Lasagna gardening is a no-dig, no-till organic gardening method that results in rich soil with very little work from the gardener. The name "lasagna gardening" refers to the buildup of layers of organic material on top of cardboard or thick newspaper, also known as “sheet composting."

One of the best things about lasagna gardening is how easy it is. You don't have to remove existing sod and weeds or dig at all. The first layer consists of either brown corrugated cardboard or at least six layers of newspaper laid directly on top of the grass or weeds in the area you've selected for your garden. Cover the garden areas with cardboard as soon as the snow is gone. Corrugated cardboard, that used for brown boxes, is best for the food areas. Worms love it! You can use other types of cardboard for the paths and open areas, i.e. soda can cases, cereal boxes, magazines. While you don't need to remove the grass and weeds, I would remove rocks. They are great for holding cardboard in place or using for stepping stones through the growing plants.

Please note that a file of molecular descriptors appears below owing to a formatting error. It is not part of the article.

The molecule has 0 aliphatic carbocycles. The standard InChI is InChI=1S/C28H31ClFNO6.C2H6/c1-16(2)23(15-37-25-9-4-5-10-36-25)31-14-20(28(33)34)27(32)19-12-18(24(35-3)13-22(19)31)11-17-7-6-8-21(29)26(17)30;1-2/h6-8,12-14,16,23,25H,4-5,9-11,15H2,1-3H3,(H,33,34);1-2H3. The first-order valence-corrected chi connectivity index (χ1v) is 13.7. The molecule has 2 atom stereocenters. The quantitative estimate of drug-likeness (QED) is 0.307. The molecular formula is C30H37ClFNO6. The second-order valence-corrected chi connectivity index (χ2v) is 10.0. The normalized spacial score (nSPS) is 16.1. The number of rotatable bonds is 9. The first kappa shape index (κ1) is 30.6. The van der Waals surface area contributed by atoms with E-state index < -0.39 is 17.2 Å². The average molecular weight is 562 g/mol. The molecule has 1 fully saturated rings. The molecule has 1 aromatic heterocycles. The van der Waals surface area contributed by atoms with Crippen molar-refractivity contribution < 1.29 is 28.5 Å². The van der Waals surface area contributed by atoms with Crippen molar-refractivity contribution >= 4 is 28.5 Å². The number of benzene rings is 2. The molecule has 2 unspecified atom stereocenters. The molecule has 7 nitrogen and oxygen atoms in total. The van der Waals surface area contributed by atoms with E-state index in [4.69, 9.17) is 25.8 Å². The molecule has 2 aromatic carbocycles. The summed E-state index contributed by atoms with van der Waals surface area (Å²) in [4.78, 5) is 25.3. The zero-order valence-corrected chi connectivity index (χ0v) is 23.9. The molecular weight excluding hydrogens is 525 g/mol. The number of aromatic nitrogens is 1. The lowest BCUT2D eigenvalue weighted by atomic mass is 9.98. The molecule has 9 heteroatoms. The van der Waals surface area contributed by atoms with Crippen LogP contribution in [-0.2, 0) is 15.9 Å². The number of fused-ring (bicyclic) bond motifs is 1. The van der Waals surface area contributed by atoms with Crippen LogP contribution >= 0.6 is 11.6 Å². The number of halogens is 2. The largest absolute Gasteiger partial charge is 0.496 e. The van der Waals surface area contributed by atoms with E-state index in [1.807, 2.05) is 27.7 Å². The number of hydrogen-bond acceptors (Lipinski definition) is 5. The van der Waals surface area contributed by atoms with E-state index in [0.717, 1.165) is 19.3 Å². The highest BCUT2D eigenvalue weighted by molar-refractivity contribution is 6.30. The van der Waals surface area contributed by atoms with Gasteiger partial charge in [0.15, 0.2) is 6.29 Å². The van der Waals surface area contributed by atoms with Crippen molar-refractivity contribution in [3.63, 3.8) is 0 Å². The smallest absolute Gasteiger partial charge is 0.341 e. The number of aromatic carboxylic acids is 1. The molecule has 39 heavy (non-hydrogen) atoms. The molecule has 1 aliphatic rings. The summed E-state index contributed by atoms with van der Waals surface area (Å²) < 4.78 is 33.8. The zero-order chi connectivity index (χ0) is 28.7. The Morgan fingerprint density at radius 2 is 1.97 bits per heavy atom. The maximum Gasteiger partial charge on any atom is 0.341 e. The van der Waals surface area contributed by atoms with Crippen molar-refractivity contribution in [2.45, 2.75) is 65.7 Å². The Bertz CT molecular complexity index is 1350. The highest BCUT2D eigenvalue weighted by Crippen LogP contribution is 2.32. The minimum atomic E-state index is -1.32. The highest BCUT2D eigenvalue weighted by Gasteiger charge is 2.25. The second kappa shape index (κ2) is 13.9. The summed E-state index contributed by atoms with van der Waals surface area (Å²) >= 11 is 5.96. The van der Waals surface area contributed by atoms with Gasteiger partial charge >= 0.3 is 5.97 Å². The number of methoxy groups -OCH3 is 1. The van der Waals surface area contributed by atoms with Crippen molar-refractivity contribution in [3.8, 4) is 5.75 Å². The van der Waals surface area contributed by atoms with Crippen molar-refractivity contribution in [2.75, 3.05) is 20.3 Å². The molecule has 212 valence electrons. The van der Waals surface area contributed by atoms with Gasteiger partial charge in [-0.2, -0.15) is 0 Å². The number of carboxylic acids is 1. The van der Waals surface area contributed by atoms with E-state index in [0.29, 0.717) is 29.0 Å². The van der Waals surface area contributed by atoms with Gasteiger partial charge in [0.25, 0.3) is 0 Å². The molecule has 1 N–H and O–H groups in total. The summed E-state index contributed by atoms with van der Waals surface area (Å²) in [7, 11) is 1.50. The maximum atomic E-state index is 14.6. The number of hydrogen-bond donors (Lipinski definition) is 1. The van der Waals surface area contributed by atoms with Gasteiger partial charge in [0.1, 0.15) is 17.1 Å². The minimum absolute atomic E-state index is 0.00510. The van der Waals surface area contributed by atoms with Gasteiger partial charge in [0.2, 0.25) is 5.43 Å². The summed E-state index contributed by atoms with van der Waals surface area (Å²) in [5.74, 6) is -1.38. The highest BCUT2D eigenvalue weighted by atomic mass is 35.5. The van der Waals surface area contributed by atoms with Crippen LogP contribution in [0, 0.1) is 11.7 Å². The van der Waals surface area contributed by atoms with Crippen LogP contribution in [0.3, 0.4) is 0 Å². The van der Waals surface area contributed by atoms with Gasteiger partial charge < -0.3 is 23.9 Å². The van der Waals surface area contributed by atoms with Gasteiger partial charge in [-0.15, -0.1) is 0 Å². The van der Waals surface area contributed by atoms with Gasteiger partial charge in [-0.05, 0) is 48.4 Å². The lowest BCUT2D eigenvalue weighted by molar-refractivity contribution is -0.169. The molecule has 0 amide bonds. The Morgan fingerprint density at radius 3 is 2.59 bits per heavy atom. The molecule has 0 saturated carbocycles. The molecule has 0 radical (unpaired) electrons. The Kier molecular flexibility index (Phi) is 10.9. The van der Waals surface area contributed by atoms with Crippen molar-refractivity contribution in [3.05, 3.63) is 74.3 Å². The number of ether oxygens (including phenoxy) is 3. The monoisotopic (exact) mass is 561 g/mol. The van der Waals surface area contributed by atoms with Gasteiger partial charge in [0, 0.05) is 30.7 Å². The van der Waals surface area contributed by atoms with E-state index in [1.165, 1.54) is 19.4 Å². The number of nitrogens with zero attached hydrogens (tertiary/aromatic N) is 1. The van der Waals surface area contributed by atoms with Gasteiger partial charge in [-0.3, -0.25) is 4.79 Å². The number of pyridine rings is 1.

Wet the cardboard/paper area down to keep everything in place and layer with organic materials. The grass and/or weeds underneath will break down fairly quickly because they will be smothered by the newspaper or cardboard, as well as by the materials you're going to layer on top of them. Overlay the edges, or the grass will grow through! This layer also provides a dark, moist area to attract earthworms that will loosen up the soil as they tunnel through it. If you don't yet have organic layers, you can keep the cardboard down with rocks, bricks, logs or anything else you have that will keep it from blowing away.